If you needed medical help or advice, would you know where to go?

Many people’s default setting is to head straight to A&E, but did you know that you could massively reduce your wait time, or even avoid having to go to A&E at all by calling 111?

111 is the National Health Service (NHS) non-emergency number. Calls are answered 24 hours a day, 365 days a year, and are free from any UK landline or mobile phone.

A trained advisor will ask you questions to assess your symptoms, then give you the healthcare advice you need or direct you straightaway to the local service that can help you best.

That could be:

Where possible, the NHS 111 team will book you an appointment or transfer you directly to the people you need to speak to.

When should I use 111?

You should use the NHS 111 service if you require medical help or advice but it’s not a life-threatening situation.

E.g. when:

  • you don’t know who to call or you don’t have a GP to call
  • you need health information or reassurance about what to do next
  • you are deciding whether to go to Accident & Emergency or another NHS urgent care service

For less urgent health needs, you can contact your GP or local pharmacist in the usual way.


If it’s a life-threatening emergency always call 999 first.

If a health professional has given you a specific phone number to call when you’re concerned about your condition, continue to use that number.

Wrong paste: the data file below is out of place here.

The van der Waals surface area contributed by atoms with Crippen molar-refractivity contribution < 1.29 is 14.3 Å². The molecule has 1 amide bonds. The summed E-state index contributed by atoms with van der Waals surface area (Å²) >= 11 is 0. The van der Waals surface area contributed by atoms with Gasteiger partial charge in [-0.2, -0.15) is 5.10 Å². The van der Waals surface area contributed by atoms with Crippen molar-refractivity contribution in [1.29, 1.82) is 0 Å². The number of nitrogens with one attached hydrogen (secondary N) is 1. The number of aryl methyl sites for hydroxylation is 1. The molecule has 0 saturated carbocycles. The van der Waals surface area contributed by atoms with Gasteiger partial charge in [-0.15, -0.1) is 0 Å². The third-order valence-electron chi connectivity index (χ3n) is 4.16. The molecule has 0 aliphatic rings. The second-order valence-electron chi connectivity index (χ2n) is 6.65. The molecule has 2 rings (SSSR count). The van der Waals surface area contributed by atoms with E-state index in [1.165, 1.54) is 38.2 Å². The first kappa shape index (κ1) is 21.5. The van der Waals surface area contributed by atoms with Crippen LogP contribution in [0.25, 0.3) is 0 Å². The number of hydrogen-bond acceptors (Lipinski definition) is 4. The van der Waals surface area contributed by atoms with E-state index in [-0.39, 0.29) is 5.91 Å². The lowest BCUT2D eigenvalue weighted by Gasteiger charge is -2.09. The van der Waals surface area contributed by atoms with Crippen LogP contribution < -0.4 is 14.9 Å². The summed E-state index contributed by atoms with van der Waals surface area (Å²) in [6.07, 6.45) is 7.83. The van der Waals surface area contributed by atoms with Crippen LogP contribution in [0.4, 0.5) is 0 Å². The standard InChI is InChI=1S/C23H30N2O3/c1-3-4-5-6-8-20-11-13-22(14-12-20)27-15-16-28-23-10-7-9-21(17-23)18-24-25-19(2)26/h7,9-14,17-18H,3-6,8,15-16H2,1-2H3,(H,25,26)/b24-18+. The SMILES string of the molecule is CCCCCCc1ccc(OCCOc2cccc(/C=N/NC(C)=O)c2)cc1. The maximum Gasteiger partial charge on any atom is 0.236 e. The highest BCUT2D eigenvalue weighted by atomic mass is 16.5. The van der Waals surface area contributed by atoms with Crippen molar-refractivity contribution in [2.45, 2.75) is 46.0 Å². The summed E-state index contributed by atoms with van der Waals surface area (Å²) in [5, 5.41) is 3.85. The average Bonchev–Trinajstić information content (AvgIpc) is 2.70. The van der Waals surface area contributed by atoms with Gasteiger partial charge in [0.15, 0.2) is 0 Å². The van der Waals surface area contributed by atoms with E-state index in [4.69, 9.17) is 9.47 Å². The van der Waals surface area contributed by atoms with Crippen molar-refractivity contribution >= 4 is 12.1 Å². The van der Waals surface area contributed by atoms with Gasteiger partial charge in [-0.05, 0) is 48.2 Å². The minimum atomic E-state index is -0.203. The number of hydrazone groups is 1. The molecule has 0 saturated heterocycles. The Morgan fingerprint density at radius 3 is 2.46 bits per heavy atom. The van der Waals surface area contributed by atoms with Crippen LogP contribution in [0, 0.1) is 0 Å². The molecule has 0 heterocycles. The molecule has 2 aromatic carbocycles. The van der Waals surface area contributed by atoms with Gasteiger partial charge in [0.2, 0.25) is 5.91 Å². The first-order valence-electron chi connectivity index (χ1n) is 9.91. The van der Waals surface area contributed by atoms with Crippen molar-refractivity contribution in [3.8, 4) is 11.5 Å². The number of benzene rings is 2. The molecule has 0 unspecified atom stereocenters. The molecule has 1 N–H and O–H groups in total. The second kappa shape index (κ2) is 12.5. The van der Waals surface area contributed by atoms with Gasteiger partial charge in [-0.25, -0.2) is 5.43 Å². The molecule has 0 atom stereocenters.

If you’re unsure about where to go, call NHS 111.

Live waiting times are available for Accident & Emergency departments in and around Derby.

If you require a different means of communication or support in another language..

You can use the NHS 111 service through a textphone by calling 18001 111.

Calls are connected to the TextDirect system and the textphone will display messages to tell you what’s happening.

A typetalk relay assistant will automatically join the call. They’ll talk back what you’ve typed to the NHS 111 adviser and, in return, type back the adviser’s conversation so you can read it on your textphone’s display or computer.

There’s also a confidential interpreter service, which is available in many languages. Simply mention the language you wish to use when the NHS 111 operator answers your call.

See also:

Our top tips for staying well in winter

Where to go if you’re feeling under the weather